lyndim Posted 19 Jan 2013 , 9:34pm
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AMy son wants a ice cream filled cake, it'll be my first. My question is "what is the best buttercream to cover cake" seeing it will be in the freezer for some time. Thanks all!

7 replies
BakingIrene Posted 20 Jan 2013 , 3:50pm
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Best options for covering an ice cream cake:

 

Poured ganache.  It has more cream relative to chocolate than regular ganache, and it will cut OK while frozen.

 

Whipped cream.  Again it can be cut while frozen.

 

Rich's Bettercreme if you can get it.  Same reason.

 

You will have trouble adding a fondant cover.  Better plan to just add fondant cutouts and other loose decorations at the last minute.

lyndim Posted 20 Jan 2013 , 6:11pm
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AThanks BakingIrene, this is very helpful. Just one more question if you don't mind, is Rich's Bettercream the same as Pastry Pride? Thanks again, I never thought of using poured ganache, which I think I'll use.

BakingIrene Posted 20 Jan 2013 , 6:14pm
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Quote:
Originally Posted by lyndim 

Is Rich's Bettercream the same as Pastry Pride? Thanks again, I never thought of using poured ganache, which I think I'll use.

YES. But you want to spell it "bettercreme" if you are looking for info on google.  Rich's has some useful info on their pages.

claire0415 Posted 11 Mar 2013 , 11:29pm
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Hi - I just joined Cake Central as I also got a request from a friend to make an ice cream cake for her daughter's birthday. I've never made ice cream cake before neither had I tried one myself. I read that oil-based cake works better than butter based cake as the latter will be dry after you freeze it but oil-based cake would be more moist. They prefer lighter fluffy cake so I am also wondering if sponge cake would work better. Anyone has tried either one? Thanks. 

claire0415 Posted 11 Mar 2013 , 11:33pm
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Oh also I just read above that poured ganache, among other things, would work better for frosting as opposed to fondant. I appreciated this being pointed out so I'll make sure I don't use fondant. The poured ganache intrigued me though. Would the slightly warm temperature of the ganache melt the ice cream in the cake when you first pour it over to frost the cake? Thanks.

80 Cakes Posted 12 Mar 2013 , 12:53am
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Many years ago I worked at a Baskin Robbins making ice cream cakes. They came pre-formed in some basic flavors, but for custom flavors we would use a mold (could be any cake pan) and fill it with slightly softened ice cream, leaving room at the top for the cake layer. We would top the ice cream with a thin layer of cake, maybe about half to an inch think. I'm not sure what kind they used (oil versus butter) since it came pre-made. We would freeze the ice cream cake until set then dip the mold in warm water to loosen and flip on to a board.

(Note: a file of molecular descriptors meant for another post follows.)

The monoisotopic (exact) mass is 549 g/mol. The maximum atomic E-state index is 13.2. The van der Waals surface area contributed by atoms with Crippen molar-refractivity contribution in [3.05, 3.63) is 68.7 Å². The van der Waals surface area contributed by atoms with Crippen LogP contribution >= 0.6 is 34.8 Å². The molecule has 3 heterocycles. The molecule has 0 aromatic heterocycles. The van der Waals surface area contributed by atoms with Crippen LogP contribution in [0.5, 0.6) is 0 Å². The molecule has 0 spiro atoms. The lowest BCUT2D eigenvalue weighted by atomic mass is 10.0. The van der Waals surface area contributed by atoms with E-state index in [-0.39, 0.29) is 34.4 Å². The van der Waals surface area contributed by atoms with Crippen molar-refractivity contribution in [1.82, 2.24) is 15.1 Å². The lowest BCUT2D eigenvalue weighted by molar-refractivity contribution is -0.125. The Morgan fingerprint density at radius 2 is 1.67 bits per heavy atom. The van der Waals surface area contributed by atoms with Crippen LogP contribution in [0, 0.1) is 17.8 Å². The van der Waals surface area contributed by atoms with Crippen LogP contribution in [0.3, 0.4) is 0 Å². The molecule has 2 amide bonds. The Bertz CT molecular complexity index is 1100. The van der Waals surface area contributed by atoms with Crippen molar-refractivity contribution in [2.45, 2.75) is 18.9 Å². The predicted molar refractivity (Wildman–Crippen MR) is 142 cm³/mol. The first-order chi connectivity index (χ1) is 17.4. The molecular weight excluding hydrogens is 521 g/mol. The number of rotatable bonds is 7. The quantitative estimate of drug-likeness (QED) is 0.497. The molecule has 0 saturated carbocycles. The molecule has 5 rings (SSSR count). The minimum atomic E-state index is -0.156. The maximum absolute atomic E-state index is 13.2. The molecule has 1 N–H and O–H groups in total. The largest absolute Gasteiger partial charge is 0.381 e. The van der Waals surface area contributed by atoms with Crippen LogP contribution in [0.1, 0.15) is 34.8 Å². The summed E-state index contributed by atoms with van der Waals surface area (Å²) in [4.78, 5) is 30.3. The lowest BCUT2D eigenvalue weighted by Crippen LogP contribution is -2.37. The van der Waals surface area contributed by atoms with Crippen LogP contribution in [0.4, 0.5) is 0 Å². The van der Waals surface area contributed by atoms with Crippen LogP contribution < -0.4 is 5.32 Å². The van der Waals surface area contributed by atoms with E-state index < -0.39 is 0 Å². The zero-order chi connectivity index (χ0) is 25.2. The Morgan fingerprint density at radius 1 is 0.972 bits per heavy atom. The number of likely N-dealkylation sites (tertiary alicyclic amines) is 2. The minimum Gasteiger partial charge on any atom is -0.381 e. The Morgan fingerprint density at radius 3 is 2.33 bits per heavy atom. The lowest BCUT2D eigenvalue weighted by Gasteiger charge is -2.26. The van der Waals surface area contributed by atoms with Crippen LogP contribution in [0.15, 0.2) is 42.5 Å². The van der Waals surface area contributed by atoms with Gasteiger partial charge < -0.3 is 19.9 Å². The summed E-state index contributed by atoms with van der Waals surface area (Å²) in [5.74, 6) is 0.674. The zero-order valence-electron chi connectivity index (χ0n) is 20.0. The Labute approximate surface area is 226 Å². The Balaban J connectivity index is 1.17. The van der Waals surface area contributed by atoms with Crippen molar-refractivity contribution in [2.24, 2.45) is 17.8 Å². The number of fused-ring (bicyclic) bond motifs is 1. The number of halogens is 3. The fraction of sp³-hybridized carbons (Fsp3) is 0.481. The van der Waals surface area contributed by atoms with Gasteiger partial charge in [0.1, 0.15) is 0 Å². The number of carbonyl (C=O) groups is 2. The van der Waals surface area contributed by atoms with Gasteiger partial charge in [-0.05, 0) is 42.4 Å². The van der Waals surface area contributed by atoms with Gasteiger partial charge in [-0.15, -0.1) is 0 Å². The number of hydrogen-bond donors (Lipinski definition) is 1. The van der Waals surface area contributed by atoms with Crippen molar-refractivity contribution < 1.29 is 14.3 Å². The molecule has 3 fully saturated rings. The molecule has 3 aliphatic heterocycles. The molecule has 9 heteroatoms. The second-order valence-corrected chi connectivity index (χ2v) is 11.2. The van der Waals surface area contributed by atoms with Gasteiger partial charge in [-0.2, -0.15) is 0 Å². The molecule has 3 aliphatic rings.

To frost it we would soften vanilla ice cream and give a good mix in a Kitchen Aid to whip it up a bit. Then we would use the ice cream to "frost" the cake. We usually had simple buttercream on hand in different colors to do the borders and piping so you could probably use your favorite decorators buttercream. I've tried making ice cream cakes at home a couple of times, but not for a while. I was able to get the softened vanilla ice cream to work well as the frosting, but if you would rather frost the entire thing in buttercream it would probably work too. I think Ganache would be hard since it will start to set as soon as it hits the cold ice cream, and if you make the ganache too hot it might melt the ice cream. 

claire0415 Posted 18 Mar 2013 , 12:22am
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Jennifer - Thanks for sharing your professional ice cream cake experience. That sounds interesting to actually pipe the ice cream onto the cake layer. I actually don't eat ice cream that often so have a question about softening ice cream. To get to the consistency to be able to pipe it don't you have to sort of melt the ice cream? But then once you "melt" it does that change the flavor or texture after you re-freeze it? I just want to make sure the ice cream will still taste fresh and good if I do so...It's for a sweet girl's 10th birthday I just want to make sure that's something memorable for her and her family :-)

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